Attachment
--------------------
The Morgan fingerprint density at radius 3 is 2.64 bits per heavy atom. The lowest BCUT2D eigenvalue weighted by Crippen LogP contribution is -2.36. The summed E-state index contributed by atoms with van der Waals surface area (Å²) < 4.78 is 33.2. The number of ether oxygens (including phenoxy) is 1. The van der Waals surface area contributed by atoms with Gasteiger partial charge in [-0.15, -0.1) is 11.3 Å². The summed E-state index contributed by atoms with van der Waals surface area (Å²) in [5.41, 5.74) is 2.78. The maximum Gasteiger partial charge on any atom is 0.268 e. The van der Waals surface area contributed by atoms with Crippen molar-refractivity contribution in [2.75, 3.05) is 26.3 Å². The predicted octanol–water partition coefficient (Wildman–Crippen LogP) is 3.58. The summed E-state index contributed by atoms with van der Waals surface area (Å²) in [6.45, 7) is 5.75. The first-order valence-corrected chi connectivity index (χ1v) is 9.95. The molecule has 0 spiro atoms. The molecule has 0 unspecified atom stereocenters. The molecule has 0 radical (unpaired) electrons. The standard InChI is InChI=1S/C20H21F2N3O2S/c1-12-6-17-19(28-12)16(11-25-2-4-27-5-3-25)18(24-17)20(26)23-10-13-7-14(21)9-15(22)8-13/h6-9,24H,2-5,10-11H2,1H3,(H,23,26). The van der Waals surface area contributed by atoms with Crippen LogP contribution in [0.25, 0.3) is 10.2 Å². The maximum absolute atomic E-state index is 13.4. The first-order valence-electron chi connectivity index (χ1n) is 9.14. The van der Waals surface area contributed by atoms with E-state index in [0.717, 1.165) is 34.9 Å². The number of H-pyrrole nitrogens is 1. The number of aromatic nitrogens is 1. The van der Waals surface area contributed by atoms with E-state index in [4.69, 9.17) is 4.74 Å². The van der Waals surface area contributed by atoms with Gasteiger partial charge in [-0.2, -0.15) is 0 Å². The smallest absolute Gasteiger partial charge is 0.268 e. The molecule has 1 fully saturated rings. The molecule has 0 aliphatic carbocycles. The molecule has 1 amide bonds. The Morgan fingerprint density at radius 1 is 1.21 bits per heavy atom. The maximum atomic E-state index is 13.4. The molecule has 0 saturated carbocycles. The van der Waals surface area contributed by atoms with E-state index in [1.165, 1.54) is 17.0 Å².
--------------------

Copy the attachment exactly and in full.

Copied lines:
The Morgan fingerprint density at radius 3 is 2.64 bits per heavy atom. The lowest BCUT2D eigenvalue weighted by Crippen LogP contribution is -2.36. The summed E-state index contributed by atoms with van der Waals surface area (Å²) < 4.78 is 33.2. The number of ether oxygens (including phenoxy) is 1. The van der Waals surface area contributed by atoms with Gasteiger partial charge in [-0.15, -0.1) is 11.3 Å². The summed E-state index contributed by atoms with van der Waals surface area (Å²) in [5.41, 5.74) is 2.78. The maximum Gasteiger partial charge on any atom is 0.268 e. The van der Waals surface area contributed by atoms with Crippen molar-refractivity contribution in [2.75, 3.05) is 26.3 Å². The predicted octanol–water partition coefficient (Wildman–Crippen LogP) is 3.58. The summed E-state index contributed by atoms with van der Waals surface area (Å²) in [6.45, 7) is 5.75. The first-order valence-corrected chi connectivity index (χ1v) is 9.95. The molecule has 0 spiro atoms. The molecule has 0 unspecified atom stereocenters. The molecule has 0 radical (unpaired) electrons. The standard InChI is InChI=1S/C20H21F2N3O2S/c1-12-6-17-19(28-12)16(11-25-2-4-27-5-3-25)18(24-17)20(26)23-10-13-7-14(21)9-15(22)8-13/h6-9,24H,2-5,10-11H2,1H3,(H,23,26). The van der Waals surface area contributed by atoms with Crippen LogP contribution in [0.25, 0.3) is 10.2 Å². The maximum absolute atomic E-state index is 13.4. The first-order valence-electron chi connectivity index (χ1n) is 9.14. The van der Waals surface area contributed by atoms with E-state index in [0.717, 1.165) is 34.9 Å². The number of H-pyrrole nitrogens is 1. The number of aromatic nitrogens is 1. The van der Waals surface area contributed by atoms with E-state index in [4.69, 9.17) is 4.74 Å². The van der Waals surface area contributed by atoms with Gasteiger partial charge in [-0.2, -0.15) is 0 Å². The smallest absolute Gasteiger partial charge is 0.268 e. The molecule has 1 fully saturated rings. The molecule has 0 aliphatic carbocycles. The molecule has 1 amide bonds. The Morgan fingerprint density at radius 1 is 1.21 bits per heavy atom. The maximum atomic E-state index is 13.4. The molecule has 0 saturated carbocycles. The van der Waals surface area contributed by atoms with E-state index in [1.165, 1.54) is 17.0 Å².